Remember, Hollywood is a gig economy, so how often a freelancer finds work depends on what’s filming and whether their skill set is in demand. Eventually, once you’ve gained enough experience, you’ll be able to apply to full-time positions with a more stable work lifestyle and income. Research production companies who employ full-time editors, mixers, colorists, and so on. 

What skills do I need to get an entry-level postproduction job?

Many of the technical skills associated with film or television postproduction are learned on the job, but there are skills you can pick up until you land your first gig: 

  • Proficiency in postproduction-friendly tools, like Adobe Premiere Pro or Final Cut Pro 
  • A knowledge of the latest postproduction technology, including any trends or advancements
  • Diplomatic, tactful communication skills, including with other departments and clients
  • Organization, dependability, and attention to detail—especially under tight deadlines
  • An open-minded, collaborative spirit
  • Networking

Where can I find entry-level postproduction jobs? And how can I apply?

Besides meeting people in the industry who can put potential jobs on your radar, searching the internet for jobs in your postproduction field of interest is your best bet. You can build a web presence, including a résumé and portfolio, and, most importantly, continue checking job sites for relevant listings as they appear. 

Industry job sites include more specialized search engines and resources specifically for those looking for work in film and television, commercials, branded content, or events production. Aspiring postproducers and other behind-the-camera artists, and those looking to hire them for freelance gigs, post listings in marketplaces like Backstage and Mandy.

Print and online databases like Production Weekly and Production Bulletin are also kept up-to-date with what’s filming and where, so crew members looking to keep track of exciting projects’ stages of production should subscribe and check regularly. Online communities dedicated to facilitating networking between entertainment industry members at all levels also post job opportunities; check out Staff Me Up or type relevant terms into Facebook’s search bar to connect with crew members just like you.

Postproduction departments at film or television studios often include paid or unpaid internships, a great way to introduce yourself to particular areas of the biz.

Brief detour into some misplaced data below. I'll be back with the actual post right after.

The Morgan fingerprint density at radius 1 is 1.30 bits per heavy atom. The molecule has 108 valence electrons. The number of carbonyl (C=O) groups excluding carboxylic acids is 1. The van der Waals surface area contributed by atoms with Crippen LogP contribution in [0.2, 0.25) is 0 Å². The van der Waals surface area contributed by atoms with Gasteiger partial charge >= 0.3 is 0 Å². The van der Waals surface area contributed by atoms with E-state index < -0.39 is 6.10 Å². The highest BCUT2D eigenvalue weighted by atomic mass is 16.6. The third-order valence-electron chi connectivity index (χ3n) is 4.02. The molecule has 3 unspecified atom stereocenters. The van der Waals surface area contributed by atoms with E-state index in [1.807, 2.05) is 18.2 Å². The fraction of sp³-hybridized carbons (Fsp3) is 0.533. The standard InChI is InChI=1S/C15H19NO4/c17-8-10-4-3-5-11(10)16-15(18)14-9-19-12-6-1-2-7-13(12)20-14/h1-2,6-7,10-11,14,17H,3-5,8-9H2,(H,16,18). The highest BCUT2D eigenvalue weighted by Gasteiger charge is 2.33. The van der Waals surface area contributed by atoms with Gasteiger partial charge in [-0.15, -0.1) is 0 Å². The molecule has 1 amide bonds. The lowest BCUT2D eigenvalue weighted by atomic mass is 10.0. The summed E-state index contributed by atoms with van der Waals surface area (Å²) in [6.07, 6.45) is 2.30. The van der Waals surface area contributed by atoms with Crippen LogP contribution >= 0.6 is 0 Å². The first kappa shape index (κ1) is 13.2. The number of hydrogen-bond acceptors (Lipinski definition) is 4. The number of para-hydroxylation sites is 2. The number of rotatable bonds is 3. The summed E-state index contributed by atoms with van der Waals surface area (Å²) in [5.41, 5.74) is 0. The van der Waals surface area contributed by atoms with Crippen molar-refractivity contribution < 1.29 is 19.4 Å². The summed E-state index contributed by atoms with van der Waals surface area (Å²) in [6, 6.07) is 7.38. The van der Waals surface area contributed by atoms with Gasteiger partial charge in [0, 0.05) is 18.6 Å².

How can I network to get postproduction jobs?

In Hollywood, they say “it’s all about who you know.” Networking remains an essential part of navigating the entertainment industry, as it’s both a community and a business. If you’re looking for a leg up in postproduction, consider the following steps:

  • Reach out to any industry contacts you may have, even if they’re not crew members. Ask to catch up in person if possible, and tell them what areas of the industry you’re interested in learning more about. 
  • Reach out cold to any potential industry contacts you don’t yet have. Contact information at major studios and production companies can be found online. Check out those online communities and sites listed above for potential connections, or reach out via social media. Be courteous and clear, and never demanding, in your communication.
  • Maintain those relationships so they’re personal, not just transactional. Don’t only reach out to friends in the industry when you need something from them professionally. 
  • Attend screenings, film festivals, and premieres if possible. There’s no substitute for networking and being your charming self in person. 
  • Help others excel! The filmmaking industry is one where everyone is invested in each other’s future; a rising tide lifts all boats, after all. If someone reaches out to you for information, leads on a job, or potential connections, helping them can only help you in the long run.

Just as work begets work, growing a film crew network can only cause your connections in the crew world to grow. Be proactive, persistent, respectful, and patient, and the right postproduction job will find you.